David Bourget (Western Ontario)
David Chalmers (ANU, NYU)
Rafael De Clercq
Ezio Di Nucci
Jonathan Jenkins Ichikawa
Jack Alan Reynolds
Learn more about PhilPapers
Philosophy of Science 38 (2):200-215 (1971)
In this paper I attempt to show that adaptational sentences (i.e. sentences containing the terms "adaptive", "adapted", etc.) in evolutionary biology are best interpreted as equivalent to sentences about Darwinian or genetical selection. Thus, the use of adaptational languages does not introduce final purposes or other nonempirical notions into biology. I also try to demonstrate that adaptational sentences and functional sentences are not equivalent in an evolutionary context so that an analysis of function does not dispense with the need for an analysis of adaptation. Finally, it is argued that, although some adaptational sentences might be construed as teleological explanations, given an empirical content, they do not serve as explanations. Rather, they express the outcome of selection, regarded in one way, and regarded in another, they express data for which a theory of evolution must account
|Keywords||No keywords specified (fix it)|
|Categories||categorize this paper)|
Setup an account with your affiliations in order to access resources via your University's proxy server
Configure custom proxy (use this if your affiliation does not provide a proxy)
|Through your library|
References found in this work BETA
No references found.
Citations of this work BETA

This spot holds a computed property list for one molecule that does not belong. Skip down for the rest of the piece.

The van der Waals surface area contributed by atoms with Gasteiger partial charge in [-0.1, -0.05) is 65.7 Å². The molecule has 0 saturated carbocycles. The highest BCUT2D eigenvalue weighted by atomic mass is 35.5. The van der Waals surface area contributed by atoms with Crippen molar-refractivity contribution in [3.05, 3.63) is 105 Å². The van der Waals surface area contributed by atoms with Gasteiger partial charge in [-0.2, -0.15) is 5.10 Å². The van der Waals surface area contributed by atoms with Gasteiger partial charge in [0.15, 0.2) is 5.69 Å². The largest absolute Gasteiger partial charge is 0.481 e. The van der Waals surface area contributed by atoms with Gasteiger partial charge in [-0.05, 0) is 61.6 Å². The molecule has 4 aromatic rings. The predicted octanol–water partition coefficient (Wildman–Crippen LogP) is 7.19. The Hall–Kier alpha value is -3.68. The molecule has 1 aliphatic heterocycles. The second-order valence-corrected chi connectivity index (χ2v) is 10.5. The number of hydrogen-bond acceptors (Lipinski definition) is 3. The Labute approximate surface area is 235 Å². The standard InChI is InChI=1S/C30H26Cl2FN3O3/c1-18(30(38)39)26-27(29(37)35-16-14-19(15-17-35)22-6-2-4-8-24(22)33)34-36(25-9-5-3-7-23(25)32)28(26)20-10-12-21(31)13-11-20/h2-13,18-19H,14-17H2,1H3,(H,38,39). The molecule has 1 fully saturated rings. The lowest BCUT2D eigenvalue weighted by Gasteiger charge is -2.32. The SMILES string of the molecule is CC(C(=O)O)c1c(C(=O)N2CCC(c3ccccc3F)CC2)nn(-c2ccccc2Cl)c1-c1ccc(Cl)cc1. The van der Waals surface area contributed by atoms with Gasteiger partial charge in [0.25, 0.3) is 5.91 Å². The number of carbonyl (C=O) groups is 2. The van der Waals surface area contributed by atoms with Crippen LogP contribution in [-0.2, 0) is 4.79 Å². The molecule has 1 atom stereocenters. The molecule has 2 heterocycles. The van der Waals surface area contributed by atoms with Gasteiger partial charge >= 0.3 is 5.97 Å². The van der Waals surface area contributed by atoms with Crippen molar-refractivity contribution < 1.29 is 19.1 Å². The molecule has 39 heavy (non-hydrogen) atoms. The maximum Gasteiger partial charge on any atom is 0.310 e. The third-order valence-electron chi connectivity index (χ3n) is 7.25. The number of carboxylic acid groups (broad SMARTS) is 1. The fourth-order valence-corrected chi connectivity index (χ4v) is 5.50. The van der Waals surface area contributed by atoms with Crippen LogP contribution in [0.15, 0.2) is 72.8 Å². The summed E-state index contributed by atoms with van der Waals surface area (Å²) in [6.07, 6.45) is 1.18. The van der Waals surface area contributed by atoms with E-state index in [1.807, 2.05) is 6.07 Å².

Robert N. Brandon (1978). Adaptation and Evolutionary Theory. Studies in History and Philosophy of Science Part A 9 (3):181-206.
Robert N. Brandon (1981). Biological Teleology: Questions and Explanations. Studies in History and Philosophy of Science Part A 12 (2):91-105.
Rob Pranger (1990). Towards a Pluralistic Concept of Function Function Statements in Biology. Acta Biotheoretica 38 (1):63-71.
Margaret Campbell (1983). Adaptation and Fitness. Studies in History and Philosophy of Science Part A 14 (1):59-65.
Similar books and articles
Leigh Van Valen (2009). How Ubiquitous is Adaptation? A Critique of the Epiphenomenist Program. Biology and Philosophy 24 (2):267-280.
J. T. Wiebes (1982). L'adaptation Evolutive. Acta Biotheoretica 31 (4):239-243.
Kostas Kampourakis (2013). Teaching About Adaptation: Why Evolutionary History Matters. [REVIEW] Science and Education 22 (2):173-188.
Sahotra Sarkar (2005). Maynard Smith, Optimization, and Evolution. Biology and Philosophy 20 (5):951-966.
David Sloan Wilson (1990). Species of Thought: A Comment on Evolutionary Epistemology. Biology and Philosophy 5 (1):37-62.
Timothy Shanahan (2004). The Evolution of Darwinism: Selection, Adaptation, and Progress in Evolutionary Biology. Cambridge University Press.
William A. Rottschaefer (1997). Adaptational Functional Ascriptions in Evolutionary Biology: A Critique of Schaffner's Views. Philosophy of Science 64 (4):698-713.
Added to index2009-01-28
Total downloads12 ( #304,461 of 1,934,666 )
Recent downloads (6 months)1 ( #434,264 of 1,934,666 )
How can I increase my downloads?